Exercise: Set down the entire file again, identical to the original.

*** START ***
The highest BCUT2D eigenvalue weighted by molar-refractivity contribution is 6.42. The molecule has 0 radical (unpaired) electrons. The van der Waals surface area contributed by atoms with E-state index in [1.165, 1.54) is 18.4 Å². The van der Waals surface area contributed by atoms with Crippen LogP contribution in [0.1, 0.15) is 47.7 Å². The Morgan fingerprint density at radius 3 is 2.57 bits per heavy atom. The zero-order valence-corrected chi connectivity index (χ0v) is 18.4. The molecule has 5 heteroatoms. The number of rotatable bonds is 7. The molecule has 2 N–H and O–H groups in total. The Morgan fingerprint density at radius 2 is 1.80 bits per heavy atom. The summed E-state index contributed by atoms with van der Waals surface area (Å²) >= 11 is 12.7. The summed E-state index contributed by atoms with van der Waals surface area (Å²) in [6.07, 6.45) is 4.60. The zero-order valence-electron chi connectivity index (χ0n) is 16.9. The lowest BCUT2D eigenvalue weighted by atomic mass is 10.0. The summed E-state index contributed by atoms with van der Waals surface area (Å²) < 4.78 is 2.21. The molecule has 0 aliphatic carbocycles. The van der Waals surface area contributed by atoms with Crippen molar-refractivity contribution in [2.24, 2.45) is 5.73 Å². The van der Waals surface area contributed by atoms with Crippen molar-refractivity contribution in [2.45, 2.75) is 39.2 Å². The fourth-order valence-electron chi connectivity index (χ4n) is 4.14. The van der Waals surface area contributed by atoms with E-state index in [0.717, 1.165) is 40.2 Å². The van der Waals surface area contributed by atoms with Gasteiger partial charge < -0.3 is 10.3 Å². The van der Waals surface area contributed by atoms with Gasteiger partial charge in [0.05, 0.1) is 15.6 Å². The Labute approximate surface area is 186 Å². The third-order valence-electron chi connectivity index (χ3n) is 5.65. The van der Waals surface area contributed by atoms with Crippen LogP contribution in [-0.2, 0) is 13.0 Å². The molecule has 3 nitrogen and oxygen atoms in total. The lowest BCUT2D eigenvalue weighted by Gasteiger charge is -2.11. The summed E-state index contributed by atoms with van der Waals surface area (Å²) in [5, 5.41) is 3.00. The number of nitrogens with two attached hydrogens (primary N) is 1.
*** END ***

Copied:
The highest BCUT2D eigenvalue weighted by molar-refractivity contribution is 6.42. The molecule has 0 radical (unpaired) electrons. The van der Waals surface area contributed by atoms with E-state index in [1.165, 1.54) is 18.4 Å². The van der Waals surface area contributed by atoms with Crippen LogP contribution in [0.1, 0.15) is 47.7 Å². The Morgan fingerprint density at radius 3 is 2.57 bits per heavy atom. The zero-order valence-corrected chi connectivity index (χ0v) is 18.4. The molecule has 5 heteroatoms. The number of rotatable bonds is 7. The molecule has 2 N–H and O–H groups in total. The Morgan fingerprint density at radius 2 is 1.80 bits per heavy atom. The summed E-state index contributed by atoms with van der Waals surface area (Å²) >= 11 is 12.7. The summed E-state index contributed by atoms with van der Waals surface area (Å²) in [6.07, 6.45) is 4.60. The zero-order valence-electron chi connectivity index (χ0n) is 16.9. The lowest BCUT2D eigenvalue weighted by atomic mass is 10.0. The summed E-state index contributed by atoms with van der Waals surface area (Å²) < 4.78 is 2.21. The molecule has 0 aliphatic carbocycles. The van der Waals surface area contributed by atoms with Crippen molar-refractivity contribution in [2.24, 2.45) is 5.73 Å². The van der Waals surface area contributed by atoms with Crippen molar-refractivity contribution in [2.45, 2.75) is 39.2 Å². The fourth-order valence-electron chi connectivity index (χ4n) is 4.14. The van der Waals surface area contributed by atoms with E-state index in [0.717, 1.165) is 40.2 Å². The van der Waals surface area contributed by atoms with Gasteiger partial charge < -0.3 is 10.3 Å². The van der Waals surface area contributed by atoms with Gasteiger partial charge in [0.05, 0.1) is 15.6 Å². The Labute approximate surface area is 186 Å². The third-order valence-electron chi connectivity index (χ3n) is 5.65. The van der Waals surface area contributed by atoms with Crippen LogP contribution in [-0.2, 0) is 13.0 Å². The molecule has 3 nitrogen and oxygen atoms in total. The lowest BCUT2D eigenvalue weighted by Gasteiger charge is -2.11. The summed E-state index contributed by atoms with van der Waals surface area (Å²) in [5, 5.41) is 3.00. The number of nitrogens with two attached hydrogens (primary N) is 1.